The plan continually comes back to a public option for those without health care coverage. I am saddened when partisan politics keeps some from supporting the idea of giving an option to those who cannot currently afford coverage. This is not about a take-over. Those in the health-care industry making ridiculous profits will continue to do so (however, the President does desire to hold this industry accountable…as it is a bit out of control…seven figure salaries, eight figure bonuses). This is simply about providing an option for those who currently have no options.
I would venture out to say that many of the career politicians whose campaign pockets have been fattened by big business and the health-care industry have not experienced what it is like to be unable to afford adequate health-care coverage.
Upon graduating college, I fell into the category of those who could not afford health insurance. Because I was no longer a student, I was booted from my parents policy. My place of employment, while working towards providing a health-care plan for it’s employee’s, did not have a health-care plan. The major problem was being able to find an affordable, high-quality plan for a small group of employees. So, that left me looking for single-person coverage. I made too much money to qualify for government-assited programs. I did not make enough money to justify coverage on my own.
For the most part, I’ve always been a healthy person. So, instead of purchasing insurance, I bought a membership to a health club and worked out on a daily basis. That worked for a while…until I got an illness that over-the-counter self-medication could not overcome. I found myself at an urgent care center because none of the family practice doctors in town desired to take on an uninsured patient. The cost of the visits, medication, and procedures to promote health wiped out any savings I had and made it difficult to keep up with my modest standard of living at the time (a one-bedroom apartment, a used car, and the usual utilities). And, that was only one mild illness. I found myself wondering how other individuals and families without health insurance managed to cope with illnesses and the costs of treatment.
I know too many people who are not following their dreams simply because they cannot afford health-care. They are in jobs that they despise simply because their art or call does not provide enough profit to supply adequate health care coverage for their families. I know of too many older adults who would have retired years ago, but have to continue working because they cannot afford or do not qualify for coverage. I know of too many people who simply go without treatment because they cannot afford insurance. And, I know of doctors who have their hands tied because the insurance companies dictate how they should treat patients. Enough is enough.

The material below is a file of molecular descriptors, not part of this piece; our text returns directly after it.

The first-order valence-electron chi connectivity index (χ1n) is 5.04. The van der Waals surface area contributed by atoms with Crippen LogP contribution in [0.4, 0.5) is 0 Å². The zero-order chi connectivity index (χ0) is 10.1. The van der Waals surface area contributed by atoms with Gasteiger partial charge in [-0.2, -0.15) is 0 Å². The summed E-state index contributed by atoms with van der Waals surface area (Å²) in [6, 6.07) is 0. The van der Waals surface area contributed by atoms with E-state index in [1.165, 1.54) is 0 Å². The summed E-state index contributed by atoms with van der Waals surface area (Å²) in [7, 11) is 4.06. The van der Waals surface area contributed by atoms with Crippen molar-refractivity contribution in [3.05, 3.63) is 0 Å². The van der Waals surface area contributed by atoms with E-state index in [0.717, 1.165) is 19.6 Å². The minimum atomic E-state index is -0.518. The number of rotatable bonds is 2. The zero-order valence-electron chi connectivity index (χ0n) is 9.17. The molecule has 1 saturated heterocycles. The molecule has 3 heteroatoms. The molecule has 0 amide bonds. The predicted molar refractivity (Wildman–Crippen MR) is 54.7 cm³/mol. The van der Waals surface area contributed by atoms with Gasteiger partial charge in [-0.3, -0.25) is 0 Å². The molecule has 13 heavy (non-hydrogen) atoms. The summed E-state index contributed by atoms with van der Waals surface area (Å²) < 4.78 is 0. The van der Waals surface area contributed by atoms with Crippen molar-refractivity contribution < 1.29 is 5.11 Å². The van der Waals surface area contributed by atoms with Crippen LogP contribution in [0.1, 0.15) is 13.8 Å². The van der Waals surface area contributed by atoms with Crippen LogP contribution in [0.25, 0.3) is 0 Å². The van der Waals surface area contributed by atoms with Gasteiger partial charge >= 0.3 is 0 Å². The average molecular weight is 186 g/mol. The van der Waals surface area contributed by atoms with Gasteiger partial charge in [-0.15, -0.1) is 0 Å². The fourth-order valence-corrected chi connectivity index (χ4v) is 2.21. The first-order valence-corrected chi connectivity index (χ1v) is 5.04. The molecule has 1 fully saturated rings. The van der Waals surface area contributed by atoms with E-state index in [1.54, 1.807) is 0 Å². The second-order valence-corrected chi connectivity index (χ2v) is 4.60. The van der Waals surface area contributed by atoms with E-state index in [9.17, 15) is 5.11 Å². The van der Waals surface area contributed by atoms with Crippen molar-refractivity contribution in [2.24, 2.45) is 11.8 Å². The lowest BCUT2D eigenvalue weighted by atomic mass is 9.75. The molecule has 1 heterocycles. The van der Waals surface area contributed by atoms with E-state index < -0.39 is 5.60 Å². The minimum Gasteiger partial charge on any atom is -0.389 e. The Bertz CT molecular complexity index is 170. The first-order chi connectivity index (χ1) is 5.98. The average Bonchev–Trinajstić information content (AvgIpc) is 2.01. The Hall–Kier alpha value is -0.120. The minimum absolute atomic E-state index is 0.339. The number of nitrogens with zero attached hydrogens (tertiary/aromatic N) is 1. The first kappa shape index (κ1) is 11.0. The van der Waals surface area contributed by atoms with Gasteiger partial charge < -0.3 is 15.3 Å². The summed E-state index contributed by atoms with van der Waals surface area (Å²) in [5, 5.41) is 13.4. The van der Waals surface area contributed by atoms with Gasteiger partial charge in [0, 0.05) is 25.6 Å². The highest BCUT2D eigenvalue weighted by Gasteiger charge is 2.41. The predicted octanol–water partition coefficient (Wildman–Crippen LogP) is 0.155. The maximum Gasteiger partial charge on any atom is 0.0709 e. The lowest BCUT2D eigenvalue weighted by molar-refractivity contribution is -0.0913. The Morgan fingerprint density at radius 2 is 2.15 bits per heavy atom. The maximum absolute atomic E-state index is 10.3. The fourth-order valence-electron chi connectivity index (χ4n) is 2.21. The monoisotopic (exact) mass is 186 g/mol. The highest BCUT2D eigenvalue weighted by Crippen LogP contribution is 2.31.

Currently, I am fortunate to have adequate, yet ridiculously expensive health insurance. While I am also fortunate that the church has to bear the largest responsibility for our coverage ($1,000), we are still responsible for over $600 a month for coverage (this will go into effect in October after Emily takes a leave of absence). Yes, our health-care plan costs just under $20,000 a year! I am thankful, yet this is out of control.
Reform is needed. Public options for those who go without coverage is needed. Referring to this as socialism is irresponsible! I better stop before I get out of control.
In reality, what troubles me the most is that this really indicates a great failure on the part of the Church. I believe Jesus said something about looking after the sick. All around the world, people are suffering because they do not have access to adequate health care. While the Church makes great strides in missional service, we obviously aren’t fulfilling our responsibilities to care “for the least of these.”
“Then the King will say to those on his right, ‘Enter, you who are blessed by my Father! Take what’s coming to you in this kingdom. It’s been ready for you since the world’s foundation. And here’s why: I was hungry and you fed me, I was thirsty and you gave me a drink, I was homeless and you gave me a room, I was shivering and you gave me clothes, I was sick and you stopped to visit, I was in prison and you came to me.’ Then those ‘sheep’ are going to say, ‘Master, what are you talking about? When did we ever see you hungry and feed you, thirsty and give you a drink? And when did we ever see you sick or in prison and come to you?’ Then the King will say, ‘I’m telling the solemn truth: Whenever you did one of these things to someone overlooked or ignored, that was me—you did it to me.'” (Matthew 25:36-40, The Message)